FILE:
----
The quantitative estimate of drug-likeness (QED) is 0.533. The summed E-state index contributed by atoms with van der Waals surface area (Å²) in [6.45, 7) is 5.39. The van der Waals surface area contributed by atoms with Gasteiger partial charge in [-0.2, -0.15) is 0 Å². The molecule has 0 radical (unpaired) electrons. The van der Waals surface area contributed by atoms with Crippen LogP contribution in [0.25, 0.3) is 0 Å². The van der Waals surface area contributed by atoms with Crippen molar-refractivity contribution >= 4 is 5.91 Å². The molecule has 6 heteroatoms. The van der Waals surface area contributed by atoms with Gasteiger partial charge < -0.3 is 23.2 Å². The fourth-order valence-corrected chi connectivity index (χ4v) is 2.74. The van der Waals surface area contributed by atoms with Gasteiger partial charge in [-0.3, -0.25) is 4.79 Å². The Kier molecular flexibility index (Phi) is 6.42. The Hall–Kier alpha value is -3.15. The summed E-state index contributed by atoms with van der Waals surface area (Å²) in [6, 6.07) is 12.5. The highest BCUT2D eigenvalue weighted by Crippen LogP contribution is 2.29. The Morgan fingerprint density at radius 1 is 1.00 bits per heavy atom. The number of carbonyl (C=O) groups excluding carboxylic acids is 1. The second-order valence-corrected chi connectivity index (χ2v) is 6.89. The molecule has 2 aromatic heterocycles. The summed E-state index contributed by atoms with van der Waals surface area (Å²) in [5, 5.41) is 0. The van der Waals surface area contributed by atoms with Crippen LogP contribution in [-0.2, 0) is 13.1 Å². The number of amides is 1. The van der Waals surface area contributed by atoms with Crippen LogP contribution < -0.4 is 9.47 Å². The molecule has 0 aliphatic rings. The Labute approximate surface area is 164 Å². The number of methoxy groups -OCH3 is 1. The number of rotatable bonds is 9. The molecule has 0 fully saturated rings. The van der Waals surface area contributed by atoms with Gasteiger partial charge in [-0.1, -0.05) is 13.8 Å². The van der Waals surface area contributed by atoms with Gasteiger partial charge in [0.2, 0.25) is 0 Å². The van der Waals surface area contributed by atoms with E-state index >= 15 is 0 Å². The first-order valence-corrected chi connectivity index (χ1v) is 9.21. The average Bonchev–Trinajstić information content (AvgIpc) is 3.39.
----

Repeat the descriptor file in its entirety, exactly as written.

The quantitative estimate of drug-likeness (QED) is 0.533. The summed E-state index contributed by atoms with van der Waals surface area (Å²) in [6.45, 7) is 5.39. The van der Waals surface area contributed by atoms with Gasteiger partial charge in [-0.2, -0.15) is 0 Å². The molecule has 0 radical (unpaired) electrons. The van der Waals surface area contributed by atoms with Crippen LogP contribution in [0.25, 0.3) is 0 Å². The van der Waals surface area contributed by atoms with Crippen molar-refractivity contribution >= 4 is 5.91 Å². The molecule has 6 heteroatoms. The van der Waals surface area contributed by atoms with Gasteiger partial charge < -0.3 is 23.2 Å². The fourth-order valence-corrected chi connectivity index (χ4v) is 2.74. The van der Waals surface area contributed by atoms with Gasteiger partial charge in [-0.3, -0.25) is 4.79 Å². The Kier molecular flexibility index (Phi) is 6.42. The Hall–Kier alpha value is -3.15. The summed E-state index contributed by atoms with van der Waals surface area (Å²) in [6, 6.07) is 12.5. The highest BCUT2D eigenvalue weighted by Crippen LogP contribution is 2.29. The Morgan fingerprint density at radius 1 is 1.00 bits per heavy atom. The number of carbonyl (C=O) groups excluding carboxylic acids is 1. The second-order valence-corrected chi connectivity index (χ2v) is 6.89. The molecule has 2 aromatic heterocycles. The summed E-state index contributed by atoms with van der Waals surface area (Å²) in [5, 5.41) is 0. The van der Waals surface area contributed by atoms with Crippen LogP contribution in [-0.2, 0) is 13.1 Å². The number of amides is 1. The van der Waals surface area contributed by atoms with Crippen LogP contribution < -0.4 is 9.47 Å². The molecule has 0 aliphatic rings. The Labute approximate surface area is 164 Å². The number of methoxy groups -OCH3 is 1. The number of rotatable bonds is 9. The molecule has 0 fully saturated rings. The van der Waals surface area contributed by atoms with Gasteiger partial charge in [-0.1, -0.05) is 13.8 Å². The van der Waals surface area contributed by atoms with Gasteiger partial charge in [0.2, 0.25) is 0 Å². The van der Waals surface area contributed by atoms with E-state index >= 15 is 0 Å². The first-order valence-corrected chi connectivity index (χ1v) is 9.21. The average Bonchev–Trinajstić information content (AvgIpc) is 3.39.